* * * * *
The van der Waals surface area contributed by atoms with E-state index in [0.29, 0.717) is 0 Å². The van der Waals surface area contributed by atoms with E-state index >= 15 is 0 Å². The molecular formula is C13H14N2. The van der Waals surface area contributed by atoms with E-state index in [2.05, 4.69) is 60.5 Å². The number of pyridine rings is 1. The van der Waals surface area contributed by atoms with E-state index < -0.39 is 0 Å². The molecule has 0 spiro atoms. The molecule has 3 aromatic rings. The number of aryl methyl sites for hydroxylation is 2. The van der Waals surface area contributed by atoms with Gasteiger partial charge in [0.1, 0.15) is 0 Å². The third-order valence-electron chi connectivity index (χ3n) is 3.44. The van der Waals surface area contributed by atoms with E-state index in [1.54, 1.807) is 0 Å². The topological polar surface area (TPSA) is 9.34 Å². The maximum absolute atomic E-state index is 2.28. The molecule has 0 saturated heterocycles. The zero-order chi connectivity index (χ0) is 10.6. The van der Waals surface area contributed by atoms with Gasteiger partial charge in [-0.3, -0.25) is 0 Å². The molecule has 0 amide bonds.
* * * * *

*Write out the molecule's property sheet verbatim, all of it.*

The van der Waals surface area contributed by atoms with E-state index in [0.29, 0.717) is 0 Å². The van der Waals surface area contributed by atoms with E-state index >= 15 is 0 Å². The molecular formula is C13H14N2. The van der Waals surface area contributed by atoms with E-state index in [2.05, 4.69) is 60.5 Å². The number of pyridine rings is 1. The van der Waals surface area contributed by atoms with E-state index < -0.39 is 0 Å². The molecule has 0 spiro atoms. The molecule has 3 aromatic rings. The number of aryl methyl sites for hydroxylation is 2. The van der Waals surface area contributed by atoms with Gasteiger partial charge in [0.1, 0.15) is 0 Å². The third-order valence-electron chi connectivity index (χ3n) is 3.44. The van der Waals surface area contributed by atoms with E-state index in [1.54, 1.807) is 0 Å². The topological polar surface area (TPSA) is 9.34 Å². The maximum absolute atomic E-state index is 2.28. The molecule has 0 saturated heterocycles. The zero-order chi connectivity index (χ0) is 10.6. The van der Waals surface area contributed by atoms with Gasteiger partial charge in [-0.3, -0.25) is 0 Å². The molecule has 0 amide bonds.